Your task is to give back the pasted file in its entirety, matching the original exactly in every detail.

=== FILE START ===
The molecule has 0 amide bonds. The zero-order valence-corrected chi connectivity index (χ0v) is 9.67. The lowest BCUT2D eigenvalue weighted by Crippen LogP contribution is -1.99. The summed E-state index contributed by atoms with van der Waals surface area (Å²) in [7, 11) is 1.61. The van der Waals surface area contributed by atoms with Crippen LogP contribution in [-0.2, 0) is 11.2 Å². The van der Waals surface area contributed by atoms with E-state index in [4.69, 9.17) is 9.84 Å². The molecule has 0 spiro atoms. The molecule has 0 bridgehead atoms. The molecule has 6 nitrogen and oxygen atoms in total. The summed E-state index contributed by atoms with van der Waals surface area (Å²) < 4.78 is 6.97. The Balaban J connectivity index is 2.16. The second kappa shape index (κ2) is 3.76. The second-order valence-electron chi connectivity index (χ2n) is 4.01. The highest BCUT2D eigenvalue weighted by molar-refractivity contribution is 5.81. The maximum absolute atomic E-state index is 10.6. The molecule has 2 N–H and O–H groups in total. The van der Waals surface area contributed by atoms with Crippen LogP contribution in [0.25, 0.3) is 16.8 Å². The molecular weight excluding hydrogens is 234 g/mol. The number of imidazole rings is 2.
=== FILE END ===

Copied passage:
The molecule has 0 amide bonds. The zero-order valence-corrected chi connectivity index (χ0v) is 9.67. The lowest BCUT2D eigenvalue weighted by Crippen LogP contribution is -1.99. The summed E-state index contributed by atoms with van der Waals surface area (Å²) in [7, 11) is 1.61. The van der Waals surface area contributed by atoms with Crippen LogP contribution in [-0.2, 0) is 11.2 Å². The van der Waals surface area contributed by atoms with E-state index in [4.69, 9.17) is 9.84 Å². The molecule has 0 spiro atoms. The molecule has 0 bridgehead atoms. The molecule has 6 nitrogen and oxygen atoms in total. The summed E-state index contributed by atoms with van der Waals surface area (Å²) < 4.78 is 6.97. The Balaban J connectivity index is 2.16. The second kappa shape index (κ2) is 3.76. The second-order valence-electron chi connectivity index (χ2n) is 4.01. The highest BCUT2D eigenvalue weighted by molar-refractivity contribution is 5.81. The maximum absolute atomic E-state index is 10.6. The molecule has 2 N–H and O–H groups in total. The van der Waals surface area contributed by atoms with Crippen LogP contribution in [0.25, 0.3) is 16.8 Å². The molecular weight excluding hydrogens is 234 g/mol. The number of imidazole rings is 2.